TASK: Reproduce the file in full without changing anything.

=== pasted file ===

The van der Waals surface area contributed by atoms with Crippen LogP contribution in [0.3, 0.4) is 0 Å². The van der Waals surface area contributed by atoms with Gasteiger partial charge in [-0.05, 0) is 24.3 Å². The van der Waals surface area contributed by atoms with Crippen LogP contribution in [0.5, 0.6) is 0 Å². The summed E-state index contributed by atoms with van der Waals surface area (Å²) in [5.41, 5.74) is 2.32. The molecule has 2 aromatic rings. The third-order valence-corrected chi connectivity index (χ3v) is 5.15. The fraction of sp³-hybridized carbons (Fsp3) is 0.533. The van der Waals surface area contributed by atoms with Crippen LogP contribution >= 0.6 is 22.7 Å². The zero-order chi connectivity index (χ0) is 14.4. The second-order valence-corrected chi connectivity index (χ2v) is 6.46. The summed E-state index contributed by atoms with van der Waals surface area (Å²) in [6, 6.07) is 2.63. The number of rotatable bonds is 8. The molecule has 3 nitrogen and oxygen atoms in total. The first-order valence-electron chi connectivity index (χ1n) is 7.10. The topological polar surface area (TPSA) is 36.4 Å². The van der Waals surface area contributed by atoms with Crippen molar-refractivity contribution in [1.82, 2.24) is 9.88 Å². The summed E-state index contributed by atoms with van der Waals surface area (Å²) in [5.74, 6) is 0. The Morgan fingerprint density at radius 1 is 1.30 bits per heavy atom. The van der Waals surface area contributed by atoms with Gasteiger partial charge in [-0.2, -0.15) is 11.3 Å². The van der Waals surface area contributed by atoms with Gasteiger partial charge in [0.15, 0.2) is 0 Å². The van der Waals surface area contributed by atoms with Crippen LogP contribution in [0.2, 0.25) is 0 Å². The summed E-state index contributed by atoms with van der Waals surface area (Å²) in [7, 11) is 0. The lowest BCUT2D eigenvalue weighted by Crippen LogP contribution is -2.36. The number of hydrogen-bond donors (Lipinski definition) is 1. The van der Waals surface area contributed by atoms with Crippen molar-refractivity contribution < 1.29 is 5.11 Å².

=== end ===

The van der Waals surface area contributed by atoms with Crippen LogP contribution in [0.3, 0.4) is 0 Å². The van der Waals surface area contributed by atoms with Gasteiger partial charge in [-0.05, 0) is 24.3 Å². The van der Waals surface area contributed by atoms with Crippen LogP contribution in [0.5, 0.6) is 0 Å². The summed E-state index contributed by atoms with van der Waals surface area (Å²) in [5.41, 5.74) is 2.32. The molecule has 2 aromatic rings. The third-order valence-corrected chi connectivity index (χ3v) is 5.15. The fraction of sp³-hybridized carbons (Fsp3) is 0.533. The van der Waals surface area contributed by atoms with Crippen LogP contribution >= 0.6 is 22.7 Å². The zero-order chi connectivity index (χ0) is 14.4. The second-order valence-corrected chi connectivity index (χ2v) is 6.46. The summed E-state index contributed by atoms with van der Waals surface area (Å²) in [6, 6.07) is 2.63. The number of rotatable bonds is 8. The molecule has 3 nitrogen and oxygen atoms in total. The first-order valence-electron chi connectivity index (χ1n) is 7.10. The topological polar surface area (TPSA) is 36.4 Å². The van der Waals surface area contributed by atoms with Crippen molar-refractivity contribution in [1.82, 2.24) is 9.88 Å². The summed E-state index contributed by atoms with van der Waals surface area (Å²) in [5.74, 6) is 0. The Morgan fingerprint density at radius 1 is 1.30 bits per heavy atom. The van der Waals surface area contributed by atoms with Gasteiger partial charge in [-0.2, -0.15) is 11.3 Å². The van der Waals surface area contributed by atoms with Gasteiger partial charge in [0.15, 0.2) is 0 Å². The van der Waals surface area contributed by atoms with Crippen LogP contribution in [0.2, 0.25) is 0 Å². The summed E-state index contributed by atoms with van der Waals surface area (Å²) in [7, 11) is 0. The lowest BCUT2D eigenvalue weighted by Crippen LogP contribution is -2.36. The number of hydrogen-bond donors (Lipinski definition) is 1. The van der Waals surface area contributed by atoms with Crippen molar-refractivity contribution < 1.29 is 5.11 Å².